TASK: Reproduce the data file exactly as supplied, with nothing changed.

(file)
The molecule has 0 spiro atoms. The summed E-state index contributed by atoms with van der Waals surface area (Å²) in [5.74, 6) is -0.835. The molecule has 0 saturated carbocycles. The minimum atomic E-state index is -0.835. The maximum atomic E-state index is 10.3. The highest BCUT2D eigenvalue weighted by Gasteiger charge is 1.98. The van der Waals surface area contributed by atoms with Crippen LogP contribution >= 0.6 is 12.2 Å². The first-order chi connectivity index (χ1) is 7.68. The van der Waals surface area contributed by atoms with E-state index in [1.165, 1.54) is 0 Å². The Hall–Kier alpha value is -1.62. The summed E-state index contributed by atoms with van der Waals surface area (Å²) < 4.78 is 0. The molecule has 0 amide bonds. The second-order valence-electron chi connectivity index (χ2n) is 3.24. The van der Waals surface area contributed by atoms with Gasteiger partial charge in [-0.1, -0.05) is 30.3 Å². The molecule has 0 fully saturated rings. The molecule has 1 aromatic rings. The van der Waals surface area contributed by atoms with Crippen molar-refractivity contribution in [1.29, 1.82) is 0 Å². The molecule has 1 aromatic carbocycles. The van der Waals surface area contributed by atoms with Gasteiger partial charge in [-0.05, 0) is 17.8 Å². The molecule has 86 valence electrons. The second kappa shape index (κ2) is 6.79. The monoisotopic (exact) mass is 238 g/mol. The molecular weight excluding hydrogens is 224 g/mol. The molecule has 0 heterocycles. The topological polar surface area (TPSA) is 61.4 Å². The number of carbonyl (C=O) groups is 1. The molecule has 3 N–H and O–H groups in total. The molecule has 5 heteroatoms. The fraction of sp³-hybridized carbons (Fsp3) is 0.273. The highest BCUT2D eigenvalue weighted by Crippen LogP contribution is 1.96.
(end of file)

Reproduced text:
The molecule has 0 spiro atoms. The summed E-state index contributed by atoms with van der Waals surface area (Å²) in [5.74, 6) is -0.835. The molecule has 0 saturated carbocycles. The minimum atomic E-state index is -0.835. The maximum atomic E-state index is 10.3. The highest BCUT2D eigenvalue weighted by Gasteiger charge is 1.98. The van der Waals surface area contributed by atoms with Crippen LogP contribution >= 0.6 is 12.2 Å². The first-order chi connectivity index (χ1) is 7.68. The van der Waals surface area contributed by atoms with E-state index in [1.165, 1.54) is 0 Å². The Hall–Kier alpha value is -1.62. The summed E-state index contributed by atoms with van der Waals surface area (Å²) < 4.78 is 0. The molecule has 0 amide bonds. The second-order valence-electron chi connectivity index (χ2n) is 3.24. The van der Waals surface area contributed by atoms with Gasteiger partial charge in [-0.1, -0.05) is 30.3 Å². The molecule has 0 fully saturated rings. The molecule has 1 aromatic rings. The van der Waals surface area contributed by atoms with Crippen molar-refractivity contribution in [1.29, 1.82) is 0 Å². The molecule has 1 aromatic carbocycles. The van der Waals surface area contributed by atoms with Gasteiger partial charge in [-0.05, 0) is 17.8 Å². The molecule has 86 valence electrons. The second kappa shape index (κ2) is 6.79. The monoisotopic (exact) mass is 238 g/mol. The molecular weight excluding hydrogens is 224 g/mol. The molecule has 0 heterocycles. The topological polar surface area (TPSA) is 61.4 Å². The number of carbonyl (C=O) groups is 1. The molecule has 3 N–H and O–H groups in total. The molecule has 5 heteroatoms. The fraction of sp³-hybridized carbons (Fsp3) is 0.273. The highest BCUT2D eigenvalue weighted by Crippen LogP contribution is 1.96.